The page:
“There were dragons when I was a boy. Where they went, only a few knew. Our story changed the world forever.”
This cryptic statement at the beginning of the trailer for the third instalment in the How To Train Your Dragon trilogy, is finally explained in the ending of the film.
The Hidden World is the perfect mix of nostalgia, morality, fantasy as well as reality wrapped into one big parcel and served with a heavy dose of cuteness.
The film follows our favourite duo, Hiccup and Toothless on their road to learning self-discovery, love and loss.
We have grown up watching this adorable dragon form an extremely powerful bond with a brave hearted Viking and every bit of watching their journey unfold has been a delight. While there have always been critics who go through the best of movies with a fine toothed comb to find flaws, they would’ve assuredly found next to nothing, give or take, in this particular film.
The Hidden World begins with Hiccup (who is now the chief of Berk) leading his troops to rescue a bunch of dragons and bring them back home to Berk, which as it turns out, is now a Viking-dragon utopia. However, sensing impending danger for his people and dragons, especially Toothless, in the little, overpopulated kingdom, he makes plans to go on a quest to search for the Hidden Dragon World where all dragons originate from.
My favourite part about the film was how it taught us the notion of toxic friendship, using an incentive (unlike Ralph Breaks the Internet, which went the opposite way to teach the same lesson). We had grown so accustomed to seeing Hiccup and Toothless depend on each other relentlessly for every little thing, it was almost like they were one and the same. When the time came to let go of that dependency and discovering who they were, as individuals, it was hard not only for them but for the audience too.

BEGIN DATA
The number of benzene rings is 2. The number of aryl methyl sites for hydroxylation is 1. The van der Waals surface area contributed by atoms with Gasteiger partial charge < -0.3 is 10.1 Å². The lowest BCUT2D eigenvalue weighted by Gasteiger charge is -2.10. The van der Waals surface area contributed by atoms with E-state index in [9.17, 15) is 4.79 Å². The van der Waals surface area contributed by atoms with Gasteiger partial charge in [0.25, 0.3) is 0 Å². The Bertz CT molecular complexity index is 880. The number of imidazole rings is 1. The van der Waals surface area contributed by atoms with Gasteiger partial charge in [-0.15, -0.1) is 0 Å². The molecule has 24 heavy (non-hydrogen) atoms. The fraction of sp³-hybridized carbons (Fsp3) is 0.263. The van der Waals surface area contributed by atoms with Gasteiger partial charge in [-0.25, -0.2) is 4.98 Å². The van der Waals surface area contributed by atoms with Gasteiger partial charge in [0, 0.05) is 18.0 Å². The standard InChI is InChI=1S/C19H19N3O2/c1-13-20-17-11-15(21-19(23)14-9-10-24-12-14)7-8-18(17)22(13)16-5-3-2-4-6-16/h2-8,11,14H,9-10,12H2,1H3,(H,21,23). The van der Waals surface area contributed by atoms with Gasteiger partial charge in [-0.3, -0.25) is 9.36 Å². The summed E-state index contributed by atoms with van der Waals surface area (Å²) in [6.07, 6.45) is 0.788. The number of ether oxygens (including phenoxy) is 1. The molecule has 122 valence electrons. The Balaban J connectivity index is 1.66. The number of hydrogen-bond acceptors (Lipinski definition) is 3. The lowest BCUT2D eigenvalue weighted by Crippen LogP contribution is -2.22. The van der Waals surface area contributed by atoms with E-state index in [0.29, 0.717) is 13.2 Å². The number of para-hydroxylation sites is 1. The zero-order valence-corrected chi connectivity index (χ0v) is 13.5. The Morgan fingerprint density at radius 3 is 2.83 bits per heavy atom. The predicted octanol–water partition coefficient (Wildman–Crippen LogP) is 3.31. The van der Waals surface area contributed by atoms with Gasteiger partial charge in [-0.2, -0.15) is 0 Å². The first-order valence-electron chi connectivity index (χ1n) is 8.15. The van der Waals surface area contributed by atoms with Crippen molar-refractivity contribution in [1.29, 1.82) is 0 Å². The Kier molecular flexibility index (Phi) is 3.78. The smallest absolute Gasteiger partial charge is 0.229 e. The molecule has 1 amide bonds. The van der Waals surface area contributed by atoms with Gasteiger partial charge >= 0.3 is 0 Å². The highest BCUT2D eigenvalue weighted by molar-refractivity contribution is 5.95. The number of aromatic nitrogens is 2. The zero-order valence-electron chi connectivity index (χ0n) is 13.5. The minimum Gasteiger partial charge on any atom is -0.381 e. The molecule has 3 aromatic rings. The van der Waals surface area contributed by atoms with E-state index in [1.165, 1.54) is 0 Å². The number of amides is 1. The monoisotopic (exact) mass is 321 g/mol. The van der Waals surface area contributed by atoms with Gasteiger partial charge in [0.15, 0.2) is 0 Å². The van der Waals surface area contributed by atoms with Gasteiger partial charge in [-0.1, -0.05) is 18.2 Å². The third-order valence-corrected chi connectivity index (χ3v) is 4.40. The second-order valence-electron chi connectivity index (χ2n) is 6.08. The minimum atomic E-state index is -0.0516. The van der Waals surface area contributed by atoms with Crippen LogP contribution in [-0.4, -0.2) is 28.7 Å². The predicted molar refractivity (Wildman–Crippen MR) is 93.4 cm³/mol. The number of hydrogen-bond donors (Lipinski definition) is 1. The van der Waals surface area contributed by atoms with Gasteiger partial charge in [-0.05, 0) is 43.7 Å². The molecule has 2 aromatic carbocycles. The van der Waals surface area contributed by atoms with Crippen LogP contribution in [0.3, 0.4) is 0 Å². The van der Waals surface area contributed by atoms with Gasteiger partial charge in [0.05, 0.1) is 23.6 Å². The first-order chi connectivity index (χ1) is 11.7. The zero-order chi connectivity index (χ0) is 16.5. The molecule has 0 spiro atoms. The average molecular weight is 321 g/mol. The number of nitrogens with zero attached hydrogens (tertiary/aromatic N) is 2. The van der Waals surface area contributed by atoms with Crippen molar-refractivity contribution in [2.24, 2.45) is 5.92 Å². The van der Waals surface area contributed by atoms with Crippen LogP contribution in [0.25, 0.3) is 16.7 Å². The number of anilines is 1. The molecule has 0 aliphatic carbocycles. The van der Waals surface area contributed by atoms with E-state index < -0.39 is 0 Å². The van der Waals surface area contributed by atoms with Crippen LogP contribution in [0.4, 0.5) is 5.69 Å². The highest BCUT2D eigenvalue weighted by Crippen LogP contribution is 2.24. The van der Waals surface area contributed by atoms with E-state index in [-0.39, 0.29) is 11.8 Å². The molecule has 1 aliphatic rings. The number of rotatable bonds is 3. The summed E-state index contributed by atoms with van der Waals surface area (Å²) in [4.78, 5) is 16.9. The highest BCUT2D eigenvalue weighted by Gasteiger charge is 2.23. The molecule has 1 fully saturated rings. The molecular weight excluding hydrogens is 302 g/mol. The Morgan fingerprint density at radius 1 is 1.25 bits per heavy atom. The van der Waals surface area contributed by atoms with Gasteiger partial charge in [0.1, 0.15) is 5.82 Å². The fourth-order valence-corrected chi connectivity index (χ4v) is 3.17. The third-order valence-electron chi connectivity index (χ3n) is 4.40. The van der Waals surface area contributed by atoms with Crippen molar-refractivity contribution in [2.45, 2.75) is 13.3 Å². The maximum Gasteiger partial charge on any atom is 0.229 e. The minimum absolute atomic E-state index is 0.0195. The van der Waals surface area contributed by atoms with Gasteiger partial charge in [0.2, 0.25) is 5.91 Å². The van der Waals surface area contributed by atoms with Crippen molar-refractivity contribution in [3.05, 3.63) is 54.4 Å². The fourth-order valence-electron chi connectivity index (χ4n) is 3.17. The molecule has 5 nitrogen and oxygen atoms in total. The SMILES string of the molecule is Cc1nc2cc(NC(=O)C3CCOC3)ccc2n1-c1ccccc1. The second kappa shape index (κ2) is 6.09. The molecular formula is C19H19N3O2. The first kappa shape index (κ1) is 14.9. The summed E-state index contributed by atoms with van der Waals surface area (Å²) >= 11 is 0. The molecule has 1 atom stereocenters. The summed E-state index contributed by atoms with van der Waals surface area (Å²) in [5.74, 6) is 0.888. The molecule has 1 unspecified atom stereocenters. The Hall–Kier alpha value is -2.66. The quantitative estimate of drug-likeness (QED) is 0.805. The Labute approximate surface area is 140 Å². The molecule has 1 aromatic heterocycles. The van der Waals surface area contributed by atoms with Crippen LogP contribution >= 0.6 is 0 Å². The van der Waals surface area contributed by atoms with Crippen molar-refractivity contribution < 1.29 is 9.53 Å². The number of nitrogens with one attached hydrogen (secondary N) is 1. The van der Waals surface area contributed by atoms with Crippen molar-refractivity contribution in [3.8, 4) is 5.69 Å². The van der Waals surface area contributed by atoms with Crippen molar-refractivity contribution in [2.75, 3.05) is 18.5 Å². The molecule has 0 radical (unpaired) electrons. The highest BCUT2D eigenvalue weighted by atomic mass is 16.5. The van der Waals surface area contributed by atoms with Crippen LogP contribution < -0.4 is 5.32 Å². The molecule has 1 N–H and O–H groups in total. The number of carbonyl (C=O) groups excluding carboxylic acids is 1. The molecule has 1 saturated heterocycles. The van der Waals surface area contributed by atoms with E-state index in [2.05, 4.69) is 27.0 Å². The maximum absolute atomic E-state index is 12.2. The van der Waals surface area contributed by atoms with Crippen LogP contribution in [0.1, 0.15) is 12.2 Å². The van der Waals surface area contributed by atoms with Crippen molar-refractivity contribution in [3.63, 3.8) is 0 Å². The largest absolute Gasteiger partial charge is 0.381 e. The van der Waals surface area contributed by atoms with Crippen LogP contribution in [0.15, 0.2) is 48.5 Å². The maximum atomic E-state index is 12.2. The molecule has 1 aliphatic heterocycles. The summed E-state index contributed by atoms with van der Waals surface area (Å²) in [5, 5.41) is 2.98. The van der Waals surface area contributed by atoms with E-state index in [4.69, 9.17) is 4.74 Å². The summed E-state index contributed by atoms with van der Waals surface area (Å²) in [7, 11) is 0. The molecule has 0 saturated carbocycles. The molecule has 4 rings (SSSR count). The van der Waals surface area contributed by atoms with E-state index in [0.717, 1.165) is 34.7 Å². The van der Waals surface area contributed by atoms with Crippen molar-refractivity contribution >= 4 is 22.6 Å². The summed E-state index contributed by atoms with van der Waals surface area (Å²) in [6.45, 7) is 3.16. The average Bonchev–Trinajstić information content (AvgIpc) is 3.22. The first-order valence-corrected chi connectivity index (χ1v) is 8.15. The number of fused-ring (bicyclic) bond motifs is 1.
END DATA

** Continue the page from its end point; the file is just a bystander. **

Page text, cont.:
Both of them, Hiccup especially, thought they were nothing without the other and that’s the mindset the movie helped them trash by gently nudging them to believe in themselves. Hiccup discovers that he isn’t completely lost without Toothless, all his people need him and will always be there for him. Similarly, Toothless learns to trust his own instincts as an alpha and become an independent and responsible leader. Thereupon, it taught the most important lesson of all time, one cannot depend on their best friend as a permanent part of their own being that they can’t survive without. Friendship cannot stem from need and your best friend isn’t bound to you by any obligation whatsoever, and that is what is taught to us by this legendary duo.
As said by the OG chief, Stoick himself, “With love comes loss, and it’s all part of the deal. It hurts sometimes, but in the end it’s all worth it.”
The one thing that slightly unsettled me, is the fact that Astrid’s character didn’t see much development in the film, despite her being one of the protagonists in all the previous instalments. She had a lot of potential but then again, the film is primarily focused on Hiccup and Toothless so it balances out.
And let’s not forget that absolutely adorable ending, a Cheshire Cat grin on my face cannot even begin to reveal the havoc inside upon seeing the—well, let’s not get too ahead of ourselves, shall we? Of course, a lovesick Toothless trying to court his newfound lover is truly one of the cutest scenes you will ever come across.
Watching this goofy dragon and his crazy human friend grow from uncertain and reticent young ones into grown up, strong, and determined leaders that understand the value of family and all the responsibilities that come with being a leader, is a sight for sore eyes.
The final instalment to this series, albeit bittersweet, was nothing short of perfect and is an absolute must watch, for the young and the old alike.